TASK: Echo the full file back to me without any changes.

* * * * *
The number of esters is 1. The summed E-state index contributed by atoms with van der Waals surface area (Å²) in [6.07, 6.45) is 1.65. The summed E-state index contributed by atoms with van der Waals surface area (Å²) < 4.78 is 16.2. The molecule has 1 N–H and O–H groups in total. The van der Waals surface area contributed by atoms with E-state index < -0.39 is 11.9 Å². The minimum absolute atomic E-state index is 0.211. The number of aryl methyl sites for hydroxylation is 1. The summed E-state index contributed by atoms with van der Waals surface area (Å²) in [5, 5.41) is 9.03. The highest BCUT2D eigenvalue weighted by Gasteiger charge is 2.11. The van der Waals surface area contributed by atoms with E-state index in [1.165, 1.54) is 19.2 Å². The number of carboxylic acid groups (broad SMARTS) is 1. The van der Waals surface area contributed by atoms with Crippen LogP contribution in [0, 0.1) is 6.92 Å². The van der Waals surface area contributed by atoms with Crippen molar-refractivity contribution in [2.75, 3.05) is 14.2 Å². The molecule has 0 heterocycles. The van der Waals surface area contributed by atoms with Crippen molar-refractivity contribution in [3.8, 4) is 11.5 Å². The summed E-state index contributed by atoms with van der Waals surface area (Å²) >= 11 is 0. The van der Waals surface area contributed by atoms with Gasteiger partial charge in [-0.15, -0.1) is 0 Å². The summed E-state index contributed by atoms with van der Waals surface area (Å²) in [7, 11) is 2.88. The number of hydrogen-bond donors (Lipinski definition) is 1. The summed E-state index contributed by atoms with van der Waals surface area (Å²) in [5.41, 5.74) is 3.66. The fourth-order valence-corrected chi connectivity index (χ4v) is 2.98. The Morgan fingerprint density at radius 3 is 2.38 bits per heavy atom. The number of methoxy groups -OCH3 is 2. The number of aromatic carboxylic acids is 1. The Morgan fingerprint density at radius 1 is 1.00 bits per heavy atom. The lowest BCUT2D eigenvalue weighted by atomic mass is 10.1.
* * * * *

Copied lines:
The number of esters is 1. The summed E-state index contributed by atoms with van der Waals surface area (Å²) in [6.07, 6.45) is 1.65. The summed E-state index contributed by atoms with van der Waals surface area (Å²) < 4.78 is 16.2. The molecule has 1 N–H and O–H groups in total. The van der Waals surface area contributed by atoms with E-state index < -0.39 is 11.9 Å². The minimum absolute atomic E-state index is 0.211. The number of aryl methyl sites for hydroxylation is 1. The summed E-state index contributed by atoms with van der Waals surface area (Å²) in [5, 5.41) is 9.03. The highest BCUT2D eigenvalue weighted by Gasteiger charge is 2.11. The van der Waals surface area contributed by atoms with E-state index in [1.165, 1.54) is 19.2 Å². The number of carboxylic acid groups (broad SMARTS) is 1. The van der Waals surface area contributed by atoms with Crippen LogP contribution in [0, 0.1) is 6.92 Å². The van der Waals surface area contributed by atoms with Crippen molar-refractivity contribution in [2.75, 3.05) is 14.2 Å². The molecule has 0 heterocycles. The van der Waals surface area contributed by atoms with Crippen molar-refractivity contribution in [3.8, 4) is 11.5 Å². The summed E-state index contributed by atoms with van der Waals surface area (Å²) >= 11 is 0. The van der Waals surface area contributed by atoms with Gasteiger partial charge in [-0.15, -0.1) is 0 Å². The summed E-state index contributed by atoms with van der Waals surface area (Å²) in [7, 11) is 2.88. The number of hydrogen-bond donors (Lipinski definition) is 1. The summed E-state index contributed by atoms with van der Waals surface area (Å²) in [5.41, 5.74) is 3.66. The fourth-order valence-corrected chi connectivity index (χ4v) is 2.98. The Morgan fingerprint density at radius 3 is 2.38 bits per heavy atom. The number of methoxy groups -OCH3 is 2. The number of aromatic carboxylic acids is 1. The Morgan fingerprint density at radius 1 is 1.00 bits per heavy atom. The lowest BCUT2D eigenvalue weighted by atomic mass is 10.1.